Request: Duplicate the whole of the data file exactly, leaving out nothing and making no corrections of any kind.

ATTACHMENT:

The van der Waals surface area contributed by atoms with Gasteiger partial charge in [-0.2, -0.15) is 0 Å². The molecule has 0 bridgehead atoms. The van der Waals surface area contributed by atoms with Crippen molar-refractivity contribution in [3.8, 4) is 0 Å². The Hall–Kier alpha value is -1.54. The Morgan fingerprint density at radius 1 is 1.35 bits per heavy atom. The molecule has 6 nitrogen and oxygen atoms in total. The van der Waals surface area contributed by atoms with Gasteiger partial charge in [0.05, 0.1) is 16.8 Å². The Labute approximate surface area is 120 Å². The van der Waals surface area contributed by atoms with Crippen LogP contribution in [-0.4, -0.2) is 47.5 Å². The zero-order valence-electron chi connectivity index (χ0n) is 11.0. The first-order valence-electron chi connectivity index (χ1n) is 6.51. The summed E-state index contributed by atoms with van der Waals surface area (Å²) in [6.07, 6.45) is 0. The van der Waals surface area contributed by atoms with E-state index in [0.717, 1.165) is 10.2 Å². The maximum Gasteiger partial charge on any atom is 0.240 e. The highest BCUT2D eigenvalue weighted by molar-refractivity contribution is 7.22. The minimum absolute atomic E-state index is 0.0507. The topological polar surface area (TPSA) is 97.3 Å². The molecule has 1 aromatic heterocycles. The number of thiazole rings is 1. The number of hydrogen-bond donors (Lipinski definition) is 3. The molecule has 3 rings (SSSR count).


The van der Waals surface area contributed by atoms with Gasteiger partial charge in [-0.2, -0.15) is 0 Å². The molecule has 0 bridgehead atoms. The van der Waals surface area contributed by atoms with Crippen molar-refractivity contribution in [3.8, 4) is 0 Å². The Hall–Kier alpha value is -1.54. The Morgan fingerprint density at radius 1 is 1.35 bits per heavy atom. The molecule has 6 nitrogen and oxygen atoms in total. The van der Waals surface area contributed by atoms with Gasteiger partial charge in [0.05, 0.1) is 16.8 Å². The Labute approximate surface area is 120 Å². The van der Waals surface area contributed by atoms with Crippen LogP contribution in [-0.4, -0.2) is 47.5 Å². The zero-order valence-electron chi connectivity index (χ0n) is 11.0. The first-order valence-electron chi connectivity index (χ1n) is 6.51. The summed E-state index contributed by atoms with van der Waals surface area (Å²) in [6.07, 6.45) is 0. The van der Waals surface area contributed by atoms with E-state index in [0.717, 1.165) is 10.2 Å². The maximum Gasteiger partial charge on any atom is 0.240 e. The highest BCUT2D eigenvalue weighted by molar-refractivity contribution is 7.22. The minimum absolute atomic E-state index is 0.0507. The topological polar surface area (TPSA) is 97.3 Å². The molecule has 1 aromatic heterocycles. The number of thiazole rings is 1. The number of hydrogen-bond donors (Lipinski definition) is 3. The molecule has 3 rings (SSSR count).